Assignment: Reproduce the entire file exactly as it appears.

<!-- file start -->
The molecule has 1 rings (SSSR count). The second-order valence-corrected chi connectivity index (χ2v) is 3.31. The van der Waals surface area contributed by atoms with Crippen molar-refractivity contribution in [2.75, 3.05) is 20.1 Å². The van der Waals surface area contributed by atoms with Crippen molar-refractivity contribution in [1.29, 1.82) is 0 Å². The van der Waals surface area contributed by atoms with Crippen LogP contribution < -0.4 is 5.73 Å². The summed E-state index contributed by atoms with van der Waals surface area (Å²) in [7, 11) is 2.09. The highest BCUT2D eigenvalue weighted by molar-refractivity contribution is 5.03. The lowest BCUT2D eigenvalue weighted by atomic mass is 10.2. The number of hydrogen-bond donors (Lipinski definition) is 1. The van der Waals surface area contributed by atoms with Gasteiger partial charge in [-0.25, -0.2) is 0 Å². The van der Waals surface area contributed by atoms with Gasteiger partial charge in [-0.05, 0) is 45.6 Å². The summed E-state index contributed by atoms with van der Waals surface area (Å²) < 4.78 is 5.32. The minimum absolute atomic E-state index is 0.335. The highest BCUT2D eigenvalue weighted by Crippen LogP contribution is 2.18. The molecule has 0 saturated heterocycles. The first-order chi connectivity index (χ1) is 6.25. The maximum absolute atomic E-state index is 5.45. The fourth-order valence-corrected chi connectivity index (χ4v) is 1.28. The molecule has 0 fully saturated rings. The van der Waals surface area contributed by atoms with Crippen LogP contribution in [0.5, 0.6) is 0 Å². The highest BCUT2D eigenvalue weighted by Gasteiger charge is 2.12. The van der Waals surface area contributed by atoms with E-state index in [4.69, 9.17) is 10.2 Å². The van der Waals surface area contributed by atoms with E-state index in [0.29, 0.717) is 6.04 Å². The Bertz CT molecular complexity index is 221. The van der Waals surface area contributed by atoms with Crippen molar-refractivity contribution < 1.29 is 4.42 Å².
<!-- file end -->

The molecule has 1 rings (SSSR count). The second-order valence-corrected chi connectivity index (χ2v) is 3.31. The van der Waals surface area contributed by atoms with Crippen molar-refractivity contribution in [2.75, 3.05) is 20.1 Å². The van der Waals surface area contributed by atoms with Crippen molar-refractivity contribution in [1.29, 1.82) is 0 Å². The van der Waals surface area contributed by atoms with Crippen LogP contribution < -0.4 is 5.73 Å². The summed E-state index contributed by atoms with van der Waals surface area (Å²) in [7, 11) is 2.09. The highest BCUT2D eigenvalue weighted by molar-refractivity contribution is 5.03. The lowest BCUT2D eigenvalue weighted by atomic mass is 10.2. The number of hydrogen-bond donors (Lipinski definition) is 1. The van der Waals surface area contributed by atoms with Gasteiger partial charge in [-0.25, -0.2) is 0 Å². The van der Waals surface area contributed by atoms with Gasteiger partial charge in [-0.05, 0) is 45.6 Å². The summed E-state index contributed by atoms with van der Waals surface area (Å²) < 4.78 is 5.32. The minimum absolute atomic E-state index is 0.335. The highest BCUT2D eigenvalue weighted by Crippen LogP contribution is 2.18. The molecule has 0 saturated heterocycles. The first-order chi connectivity index (χ1) is 6.25. The maximum absolute atomic E-state index is 5.45. The fourth-order valence-corrected chi connectivity index (χ4v) is 1.28. The molecule has 0 fully saturated rings. The van der Waals surface area contributed by atoms with Crippen LogP contribution in [0.5, 0.6) is 0 Å². The highest BCUT2D eigenvalue weighted by Gasteiger charge is 2.12. The van der Waals surface area contributed by atoms with E-state index in [4.69, 9.17) is 10.2 Å². The van der Waals surface area contributed by atoms with E-state index in [0.29, 0.717) is 6.04 Å². The Bertz CT molecular complexity index is 221. The van der Waals surface area contributed by atoms with Crippen molar-refractivity contribution < 1.29 is 4.42 Å².